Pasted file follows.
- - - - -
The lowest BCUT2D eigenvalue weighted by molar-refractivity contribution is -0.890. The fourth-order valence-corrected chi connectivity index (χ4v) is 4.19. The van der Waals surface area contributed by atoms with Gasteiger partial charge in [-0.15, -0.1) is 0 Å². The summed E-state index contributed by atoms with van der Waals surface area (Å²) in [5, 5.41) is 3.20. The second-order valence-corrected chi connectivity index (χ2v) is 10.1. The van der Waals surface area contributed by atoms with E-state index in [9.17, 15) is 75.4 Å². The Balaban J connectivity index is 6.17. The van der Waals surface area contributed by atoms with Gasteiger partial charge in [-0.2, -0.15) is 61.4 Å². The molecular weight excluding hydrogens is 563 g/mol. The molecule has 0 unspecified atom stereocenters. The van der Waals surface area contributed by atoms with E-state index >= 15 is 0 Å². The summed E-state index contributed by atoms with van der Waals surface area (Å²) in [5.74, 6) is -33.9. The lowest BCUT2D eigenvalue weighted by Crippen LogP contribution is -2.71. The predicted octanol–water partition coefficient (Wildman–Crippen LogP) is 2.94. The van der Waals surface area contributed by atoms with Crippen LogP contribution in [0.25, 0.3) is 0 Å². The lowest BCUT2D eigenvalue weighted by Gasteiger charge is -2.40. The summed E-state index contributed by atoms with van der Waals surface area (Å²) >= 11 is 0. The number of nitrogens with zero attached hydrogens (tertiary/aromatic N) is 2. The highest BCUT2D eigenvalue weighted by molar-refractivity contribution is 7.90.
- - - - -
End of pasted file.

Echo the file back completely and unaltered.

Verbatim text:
The lowest BCUT2D eigenvalue weighted by molar-refractivity contribution is -0.890. The fourth-order valence-corrected chi connectivity index (χ4v) is 4.19. The van der Waals surface area contributed by atoms with Gasteiger partial charge in [-0.15, -0.1) is 0 Å². The summed E-state index contributed by atoms with van der Waals surface area (Å²) in [5, 5.41) is 3.20. The second-order valence-corrected chi connectivity index (χ2v) is 10.1. The van der Waals surface area contributed by atoms with E-state index in [9.17, 15) is 75.4 Å². The Balaban J connectivity index is 6.17. The van der Waals surface area contributed by atoms with Gasteiger partial charge in [-0.2, -0.15) is 61.4 Å². The molecular weight excluding hydrogens is 563 g/mol. The molecule has 0 unspecified atom stereocenters. The van der Waals surface area contributed by atoms with E-state index >= 15 is 0 Å². The summed E-state index contributed by atoms with van der Waals surface area (Å²) in [5.74, 6) is -33.9. The lowest BCUT2D eigenvalue weighted by Crippen LogP contribution is -2.71. The predicted octanol–water partition coefficient (Wildman–Crippen LogP) is 2.94. The van der Waals surface area contributed by atoms with Crippen LogP contribution in [0.25, 0.3) is 0 Å². The lowest BCUT2D eigenvalue weighted by Gasteiger charge is -2.40. The summed E-state index contributed by atoms with van der Waals surface area (Å²) >= 11 is 0. The number of nitrogens with zero attached hydrogens (tertiary/aromatic N) is 2. The highest BCUT2D eigenvalue weighted by molar-refractivity contribution is 7.90.